At present, there is no effective early-stage treatment for AMD or for arresting its progression in the early phases.
Age-related macular degeneration (AMD) is the leading cause of irreversible blindness among older adults in developed countries, and with the aging population the problem is increasing.
Current therapy, which includes the vascular endothelial growth factor (VEGF) inhibitors, is limited to the late stage of the disease, when central vision is already under great threat, so even these new treatments make little impact on the rate of blindness. In my opinion, monthly intravitreal anti-VEGF injections, which are associated with some systemic exposure to anti-VEGF, will be replaced in the future by new drugs that are administered in a less invasive way.
At present, there is no effective treatment for early-stage AMD or for arresting its progression in the earliest phases. Epidemiologic, genetic, and pathological evidence, however, continues to accumulate, suggesting a possible link between cardiovascular disease risk factors and AMD, and this has led some researchers to suggest that the pathophysiology of these two diseases have similar causal pathways.1
How do statins work?
3-hydroxy-3-methylglutaryl coenzyme A (HMG-CoA) reductase inhibitors, generically termed statins, are the most commonly used lipid lowering drugs today; their efficacy has been proven in many studies. For instance, in the Heart Protection Study, which randomized more than 20,000 high-risk cardiovascular disease patients, the value of statins in reducing adverse cardiovascular events was proven beyond doubt.5
As a result, statins are now considered to be one of the most powerful classes of agents for the treatment of vascular disease,6,7 and they are rapidly becoming frontline therapy for diabetes mellitus, hypertension, and other known vascular risk factors.
Recent experimental evidence suggests that statins appear to display additional cholesterol independent of pleiotropic effects, contributing to the prevention and inhibition of atherosclerosis. The statins' vascular pleiotropic effects include improvement of endothelial function, slowing the inflammation process, inhibition of thrombus formation, enhancement of plaque stability and decreasing oxidative stress.8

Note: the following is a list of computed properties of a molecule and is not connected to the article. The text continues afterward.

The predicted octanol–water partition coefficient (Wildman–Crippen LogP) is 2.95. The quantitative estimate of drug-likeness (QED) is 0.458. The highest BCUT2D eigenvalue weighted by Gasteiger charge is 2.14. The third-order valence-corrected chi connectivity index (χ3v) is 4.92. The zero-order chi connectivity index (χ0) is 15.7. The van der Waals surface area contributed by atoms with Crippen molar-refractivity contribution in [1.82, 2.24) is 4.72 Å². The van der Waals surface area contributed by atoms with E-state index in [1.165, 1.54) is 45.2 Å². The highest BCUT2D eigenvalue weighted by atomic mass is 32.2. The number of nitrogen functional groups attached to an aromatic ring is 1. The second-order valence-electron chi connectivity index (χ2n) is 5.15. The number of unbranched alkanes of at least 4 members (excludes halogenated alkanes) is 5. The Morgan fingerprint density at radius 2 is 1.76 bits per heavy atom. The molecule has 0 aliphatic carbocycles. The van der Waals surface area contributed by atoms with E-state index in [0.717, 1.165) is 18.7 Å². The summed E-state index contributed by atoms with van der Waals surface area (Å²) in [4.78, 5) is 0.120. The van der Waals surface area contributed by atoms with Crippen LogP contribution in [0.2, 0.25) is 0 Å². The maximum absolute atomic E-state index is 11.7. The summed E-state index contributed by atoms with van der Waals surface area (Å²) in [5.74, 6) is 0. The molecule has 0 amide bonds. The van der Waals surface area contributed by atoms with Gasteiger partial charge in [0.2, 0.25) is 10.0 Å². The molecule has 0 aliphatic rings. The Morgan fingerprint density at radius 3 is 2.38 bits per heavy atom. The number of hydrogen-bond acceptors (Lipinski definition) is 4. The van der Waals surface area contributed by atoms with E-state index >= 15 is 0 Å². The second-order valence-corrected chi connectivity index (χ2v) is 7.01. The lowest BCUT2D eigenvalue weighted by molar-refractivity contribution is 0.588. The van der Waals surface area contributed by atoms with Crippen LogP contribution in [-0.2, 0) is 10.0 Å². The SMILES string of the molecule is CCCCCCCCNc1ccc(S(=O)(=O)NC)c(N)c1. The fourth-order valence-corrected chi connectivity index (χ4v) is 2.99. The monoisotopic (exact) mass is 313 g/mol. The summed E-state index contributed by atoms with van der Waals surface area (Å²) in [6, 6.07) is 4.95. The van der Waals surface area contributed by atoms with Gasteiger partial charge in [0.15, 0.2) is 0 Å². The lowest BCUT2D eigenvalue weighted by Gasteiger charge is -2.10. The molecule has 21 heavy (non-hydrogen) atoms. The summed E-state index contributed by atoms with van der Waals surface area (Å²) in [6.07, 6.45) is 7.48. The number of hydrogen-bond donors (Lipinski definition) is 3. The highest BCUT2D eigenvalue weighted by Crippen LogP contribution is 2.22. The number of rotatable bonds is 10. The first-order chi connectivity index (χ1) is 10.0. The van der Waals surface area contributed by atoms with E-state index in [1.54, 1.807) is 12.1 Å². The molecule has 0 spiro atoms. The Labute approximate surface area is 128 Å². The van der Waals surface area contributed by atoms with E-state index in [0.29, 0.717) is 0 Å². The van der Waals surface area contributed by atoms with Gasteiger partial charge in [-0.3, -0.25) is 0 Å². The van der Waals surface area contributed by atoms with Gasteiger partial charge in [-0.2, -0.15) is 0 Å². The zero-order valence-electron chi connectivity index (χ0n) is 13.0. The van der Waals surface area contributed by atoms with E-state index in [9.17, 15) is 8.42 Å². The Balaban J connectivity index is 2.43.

It has been suggested that statins could be beneficial in treating, and maybe even preventing AMD and this is based on a number of key points:
The association between the use of statins and AMD has been evaluated in many clinical studies; however the results have been contradictory. The objective of this review is to present some studies that have been conducted in this field, to evaluate the evidence that links statins with AMD and to discuss the rationale behind this type of therapy in the prevention and the treatment of AMD.
In conclusion, there are potentially multiple biological bases for the protective effect of statins on the risk of AMD. With regards to the potential for a lipid lowering effect, cholesterol is a ubiquitous component of drusen in normal and AMD eyes.
Regarding the potential for pleiotropic effects, many of the same processes that occur in the atherosclerotic intima probably also occur in AMD; neovascularization is a major complication in both conditions, therefore, angiogenesis is a potential point of statin modulation. Taking into account that not all statins are equally effective, the challenge for future laboratory research will be to determine the best type and dosage of statins and also to determine which processes are modulated by statins in vivo and therefore are primarily responsible for the apparent beneficial effects observed in previous studies.
Clearly, further observational studies cannot adequately address many unanswered questions. I would therefore recommend that a randomized controlled trial be conducted to provide direct evidence of the effectiveness of specific types of statin in lowering the incidence and progression of AMD, so that this class of drug can either be promoted or eliminated for the treatment of this disease once and for all.